Thoughts on Javascript, Dart and Web development

If nothing else comes up I will embed Javascript as the scripting language for Wizards’ Duel. Javascript is easy, well-known and, most importantly, well supported. In my mind scripting should be kept simple and familiar, so Javascript fits the bill perfectly. However I, like many others if you give credit to the web, don’t like Javascript very much.


I have experimented with Javascript in the past and I wanted to see if there was a better alternative for larger scale projects, thus learning about Dart and TypeScript. My last experiment, of which you can read in my previous post, was made in Dart in a few hours and it was mostly a joyous departure from my previous attempt at web development.

I am actually a fan of dynamically typed languages, and duck typing in particular is great. Of course it is even better when you can choose what type system you prefer, thus Dart was made to be “optionally typed”, meaning that you can use type annotations to make explicit what you plan to do with a certain variable or object (everything is an object in Dart, but it doesn’t force you to have everything inside classes like C# and Java, another thing that I love) but you are not forced to do it or even use the typed variable in a specific way: the Dart editor will just alert you that it may be an error but it won’t stop you from “compiling” to Javascript.

Dart duck typing

Duck typing in Card Quest. Here location is the current “card” (class LocationCard), but it can also be an enemy (class EnemyCard). I could have mangled the inheritance a bit, use mixin or whatever, but it was just too easy to consider it an enemy and be done with it since I knew that only in that case this particular method was going to be called. The Dart IDE was gracious enough to warn me without making me going crazy and lose my plane. Just don’t try this at home!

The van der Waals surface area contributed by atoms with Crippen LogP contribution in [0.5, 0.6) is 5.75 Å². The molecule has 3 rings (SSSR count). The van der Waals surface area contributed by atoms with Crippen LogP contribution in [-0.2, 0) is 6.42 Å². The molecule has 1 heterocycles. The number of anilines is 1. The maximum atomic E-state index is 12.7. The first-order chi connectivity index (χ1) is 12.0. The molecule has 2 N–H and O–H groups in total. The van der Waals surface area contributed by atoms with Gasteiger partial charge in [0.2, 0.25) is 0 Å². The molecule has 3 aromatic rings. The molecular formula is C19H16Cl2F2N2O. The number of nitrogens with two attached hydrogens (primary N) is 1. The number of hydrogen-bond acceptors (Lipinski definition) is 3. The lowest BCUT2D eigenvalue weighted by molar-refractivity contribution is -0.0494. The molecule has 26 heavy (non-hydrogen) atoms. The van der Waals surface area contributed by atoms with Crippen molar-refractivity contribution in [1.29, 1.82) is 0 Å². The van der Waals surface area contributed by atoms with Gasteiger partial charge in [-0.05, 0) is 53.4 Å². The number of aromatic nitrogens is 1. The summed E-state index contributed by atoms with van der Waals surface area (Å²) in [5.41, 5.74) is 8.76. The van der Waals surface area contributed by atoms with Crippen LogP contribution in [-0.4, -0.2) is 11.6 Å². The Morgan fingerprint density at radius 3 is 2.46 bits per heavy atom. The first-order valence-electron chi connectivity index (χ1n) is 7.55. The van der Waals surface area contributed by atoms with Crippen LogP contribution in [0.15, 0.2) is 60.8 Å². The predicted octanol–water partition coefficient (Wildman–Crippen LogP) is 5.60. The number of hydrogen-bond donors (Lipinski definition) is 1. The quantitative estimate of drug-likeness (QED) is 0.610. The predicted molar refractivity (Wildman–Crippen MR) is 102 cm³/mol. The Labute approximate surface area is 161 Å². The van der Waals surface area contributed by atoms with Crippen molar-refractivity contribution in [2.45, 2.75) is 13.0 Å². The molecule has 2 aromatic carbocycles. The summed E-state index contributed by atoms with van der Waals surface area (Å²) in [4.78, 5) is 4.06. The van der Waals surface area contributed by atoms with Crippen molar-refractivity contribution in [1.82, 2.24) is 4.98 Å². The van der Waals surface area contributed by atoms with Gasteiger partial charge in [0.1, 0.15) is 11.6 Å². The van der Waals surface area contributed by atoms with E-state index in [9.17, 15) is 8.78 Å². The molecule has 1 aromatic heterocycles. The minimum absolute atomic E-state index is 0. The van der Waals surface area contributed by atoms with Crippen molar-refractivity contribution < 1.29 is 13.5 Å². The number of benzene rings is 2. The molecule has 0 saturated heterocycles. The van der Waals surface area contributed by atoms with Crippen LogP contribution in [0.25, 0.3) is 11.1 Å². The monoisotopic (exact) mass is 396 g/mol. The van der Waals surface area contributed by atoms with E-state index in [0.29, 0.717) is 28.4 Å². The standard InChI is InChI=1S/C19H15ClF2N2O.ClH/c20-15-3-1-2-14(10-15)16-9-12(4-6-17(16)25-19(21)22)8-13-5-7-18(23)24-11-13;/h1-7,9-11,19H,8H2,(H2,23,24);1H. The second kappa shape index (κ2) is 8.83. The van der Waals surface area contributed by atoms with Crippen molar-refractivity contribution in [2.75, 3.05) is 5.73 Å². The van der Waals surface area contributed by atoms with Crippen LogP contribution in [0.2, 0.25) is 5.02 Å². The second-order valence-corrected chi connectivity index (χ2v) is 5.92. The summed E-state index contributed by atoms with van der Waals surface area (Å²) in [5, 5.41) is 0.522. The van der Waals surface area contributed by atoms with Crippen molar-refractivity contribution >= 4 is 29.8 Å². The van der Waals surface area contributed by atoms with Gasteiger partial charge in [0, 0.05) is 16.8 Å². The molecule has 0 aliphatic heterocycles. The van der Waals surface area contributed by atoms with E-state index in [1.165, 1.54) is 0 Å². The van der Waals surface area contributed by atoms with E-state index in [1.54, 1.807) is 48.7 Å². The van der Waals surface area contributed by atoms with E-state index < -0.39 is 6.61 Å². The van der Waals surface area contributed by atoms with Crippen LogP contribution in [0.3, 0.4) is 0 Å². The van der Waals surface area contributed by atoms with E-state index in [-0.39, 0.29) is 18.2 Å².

I understand the concerns about type safety but I think that the certain choices aren’t black or white, but they depend on the nature on the project. For the short Card Quest, something that I mostly wrote while waiting at the airport, productivity beat all other considerations. For a while, at the very beginning, I was thinking of developing Wizards’ Duel for the web, but I was not confident enough in Javascript and my capability to use it for a project of this size, Flash seems to be in the declining end of the technology curve and I just couldn’t make Haxe to work. Meanwhile other considerations were leading me to want a more reliable platform than the web. I thought about using D but finally settled on C# for the support.

Web development is the big thing today and may be a big part of the future of game development, but the current language of the web may be a limiting factor. New solutions like Dart are being created to make it easier, scalable and more productive: big companies like Google have already started to make their move. Depending on your project you may decide that Javascript, even if using jQuery or some Javascript engine, may not be good enough for you. In this case you may want to give Dart a try, it is not perfect but I found that it does its work. Now, if only Google would improve that Dart Editor IDE…

Thanks for reading.

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